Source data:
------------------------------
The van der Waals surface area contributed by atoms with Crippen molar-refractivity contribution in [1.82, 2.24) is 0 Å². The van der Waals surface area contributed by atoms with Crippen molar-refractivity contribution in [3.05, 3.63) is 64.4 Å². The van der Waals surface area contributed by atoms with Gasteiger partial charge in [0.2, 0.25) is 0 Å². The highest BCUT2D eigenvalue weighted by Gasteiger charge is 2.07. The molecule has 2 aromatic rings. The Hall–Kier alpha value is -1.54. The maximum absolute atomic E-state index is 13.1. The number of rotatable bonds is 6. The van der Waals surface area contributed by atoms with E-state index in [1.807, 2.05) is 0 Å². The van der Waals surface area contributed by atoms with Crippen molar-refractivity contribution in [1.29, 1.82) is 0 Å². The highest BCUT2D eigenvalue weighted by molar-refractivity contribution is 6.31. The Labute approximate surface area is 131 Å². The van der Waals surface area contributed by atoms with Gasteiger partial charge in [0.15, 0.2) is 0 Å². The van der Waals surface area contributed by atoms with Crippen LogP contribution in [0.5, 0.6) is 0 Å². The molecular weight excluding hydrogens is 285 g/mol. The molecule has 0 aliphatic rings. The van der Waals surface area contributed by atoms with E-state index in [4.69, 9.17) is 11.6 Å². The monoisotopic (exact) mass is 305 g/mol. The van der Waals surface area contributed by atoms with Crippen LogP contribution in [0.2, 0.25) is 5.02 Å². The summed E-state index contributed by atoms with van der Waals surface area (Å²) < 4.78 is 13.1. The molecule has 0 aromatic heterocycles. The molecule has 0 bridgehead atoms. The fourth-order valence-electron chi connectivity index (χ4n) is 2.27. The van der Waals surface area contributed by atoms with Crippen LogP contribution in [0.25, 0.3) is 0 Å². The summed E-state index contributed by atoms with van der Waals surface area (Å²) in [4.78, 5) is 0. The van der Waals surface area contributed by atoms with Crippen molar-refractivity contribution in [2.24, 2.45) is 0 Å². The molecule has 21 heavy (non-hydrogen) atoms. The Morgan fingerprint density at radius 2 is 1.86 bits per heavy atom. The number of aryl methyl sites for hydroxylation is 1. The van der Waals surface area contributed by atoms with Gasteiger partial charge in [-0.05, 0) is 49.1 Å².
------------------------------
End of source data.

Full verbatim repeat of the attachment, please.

The van der Waals surface area contributed by atoms with Crippen molar-refractivity contribution in [1.82, 2.24) is 0 Å². The van der Waals surface area contributed by atoms with Crippen molar-refractivity contribution in [3.05, 3.63) is 64.4 Å². The van der Waals surface area contributed by atoms with Gasteiger partial charge in [0.2, 0.25) is 0 Å². The highest BCUT2D eigenvalue weighted by Gasteiger charge is 2.07. The molecule has 2 aromatic rings. The Hall–Kier alpha value is -1.54. The maximum absolute atomic E-state index is 13.1. The number of rotatable bonds is 6. The van der Waals surface area contributed by atoms with E-state index in [1.807, 2.05) is 0 Å². The van der Waals surface area contributed by atoms with Crippen molar-refractivity contribution in [1.29, 1.82) is 0 Å². The highest BCUT2D eigenvalue weighted by molar-refractivity contribution is 6.31. The Labute approximate surface area is 131 Å². The van der Waals surface area contributed by atoms with Gasteiger partial charge in [0.15, 0.2) is 0 Å². The van der Waals surface area contributed by atoms with Crippen LogP contribution in [0.5, 0.6) is 0 Å². The molecular weight excluding hydrogens is 285 g/mol. The molecule has 0 aliphatic rings. The van der Waals surface area contributed by atoms with E-state index in [4.69, 9.17) is 11.6 Å². The monoisotopic (exact) mass is 305 g/mol. The van der Waals surface area contributed by atoms with Crippen LogP contribution in [0.2, 0.25) is 5.02 Å². The summed E-state index contributed by atoms with van der Waals surface area (Å²) < 4.78 is 13.1. The molecule has 0 aromatic heterocycles. The molecule has 0 bridgehead atoms. The fourth-order valence-electron chi connectivity index (χ4n) is 2.27. The van der Waals surface area contributed by atoms with Crippen LogP contribution in [0.25, 0.3) is 0 Å². The summed E-state index contributed by atoms with van der Waals surface area (Å²) in [4.78, 5) is 0. The van der Waals surface area contributed by atoms with Crippen molar-refractivity contribution in [2.24, 2.45) is 0 Å². The molecule has 21 heavy (non-hydrogen) atoms. The Morgan fingerprint density at radius 2 is 1.86 bits per heavy atom. The number of aryl methyl sites for hydroxylation is 1. The van der Waals surface area contributed by atoms with Gasteiger partial charge in [-0.05, 0) is 49.1 Å².